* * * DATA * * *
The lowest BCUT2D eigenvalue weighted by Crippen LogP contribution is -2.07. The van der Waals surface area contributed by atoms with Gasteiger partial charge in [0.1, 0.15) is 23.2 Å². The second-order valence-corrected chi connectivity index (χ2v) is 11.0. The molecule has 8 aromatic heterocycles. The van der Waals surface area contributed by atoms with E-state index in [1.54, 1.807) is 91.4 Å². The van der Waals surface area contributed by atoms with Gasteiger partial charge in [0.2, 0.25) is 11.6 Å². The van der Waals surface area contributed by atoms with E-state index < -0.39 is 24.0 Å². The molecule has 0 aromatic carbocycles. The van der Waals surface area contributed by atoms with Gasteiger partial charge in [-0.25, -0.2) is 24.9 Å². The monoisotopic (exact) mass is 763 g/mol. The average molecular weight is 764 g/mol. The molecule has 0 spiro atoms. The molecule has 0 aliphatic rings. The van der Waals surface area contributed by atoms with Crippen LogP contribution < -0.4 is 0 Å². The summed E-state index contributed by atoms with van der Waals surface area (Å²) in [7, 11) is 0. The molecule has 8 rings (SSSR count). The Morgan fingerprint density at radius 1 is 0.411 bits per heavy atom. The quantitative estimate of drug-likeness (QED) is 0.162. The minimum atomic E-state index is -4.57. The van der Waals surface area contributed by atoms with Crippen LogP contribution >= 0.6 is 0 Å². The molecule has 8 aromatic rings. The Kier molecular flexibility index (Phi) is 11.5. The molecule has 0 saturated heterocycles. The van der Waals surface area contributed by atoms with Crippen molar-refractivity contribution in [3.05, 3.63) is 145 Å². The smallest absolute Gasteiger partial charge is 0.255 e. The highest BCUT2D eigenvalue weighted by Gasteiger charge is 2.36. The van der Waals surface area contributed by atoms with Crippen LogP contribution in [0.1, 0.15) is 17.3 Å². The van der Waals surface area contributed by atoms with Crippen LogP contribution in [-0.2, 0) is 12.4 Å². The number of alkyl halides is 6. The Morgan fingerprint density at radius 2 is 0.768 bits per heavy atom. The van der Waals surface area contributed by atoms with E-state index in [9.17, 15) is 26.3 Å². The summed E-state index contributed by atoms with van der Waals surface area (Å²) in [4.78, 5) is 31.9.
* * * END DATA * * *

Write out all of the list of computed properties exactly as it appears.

The lowest BCUT2D eigenvalue weighted by Crippen LogP contribution is -2.07. The van der Waals surface area contributed by atoms with Gasteiger partial charge in [0.1, 0.15) is 23.2 Å². The second-order valence-corrected chi connectivity index (χ2v) is 11.0. The molecule has 8 aromatic heterocycles. The van der Waals surface area contributed by atoms with E-state index in [1.54, 1.807) is 91.4 Å². The van der Waals surface area contributed by atoms with Gasteiger partial charge in [0.2, 0.25) is 11.6 Å². The van der Waals surface area contributed by atoms with E-state index < -0.39 is 24.0 Å². The molecule has 0 aromatic carbocycles. The van der Waals surface area contributed by atoms with Gasteiger partial charge in [-0.25, -0.2) is 24.9 Å². The monoisotopic (exact) mass is 763 g/mol. The average molecular weight is 764 g/mol. The molecule has 0 spiro atoms. The molecule has 0 aliphatic rings. The van der Waals surface area contributed by atoms with Crippen LogP contribution < -0.4 is 0 Å². The summed E-state index contributed by atoms with van der Waals surface area (Å²) in [7, 11) is 0. The molecule has 8 rings (SSSR count). The Morgan fingerprint density at radius 1 is 0.411 bits per heavy atom. The quantitative estimate of drug-likeness (QED) is 0.162. The minimum atomic E-state index is -4.57. The van der Waals surface area contributed by atoms with Crippen LogP contribution >= 0.6 is 0 Å². The molecule has 8 aromatic rings. The Kier molecular flexibility index (Phi) is 11.5. The molecule has 0 saturated heterocycles. The van der Waals surface area contributed by atoms with Crippen molar-refractivity contribution in [3.05, 3.63) is 145 Å². The smallest absolute Gasteiger partial charge is 0.255 e. The highest BCUT2D eigenvalue weighted by Gasteiger charge is 2.36. The van der Waals surface area contributed by atoms with Crippen LogP contribution in [0.1, 0.15) is 17.3 Å². The van der Waals surface area contributed by atoms with Crippen LogP contribution in [-0.2, 0) is 12.4 Å². The number of alkyl halides is 6. The Morgan fingerprint density at radius 2 is 0.768 bits per heavy atom. The van der Waals surface area contributed by atoms with E-state index in [9.17, 15) is 26.3 Å². The summed E-state index contributed by atoms with van der Waals surface area (Å²) in [4.78, 5) is 31.9.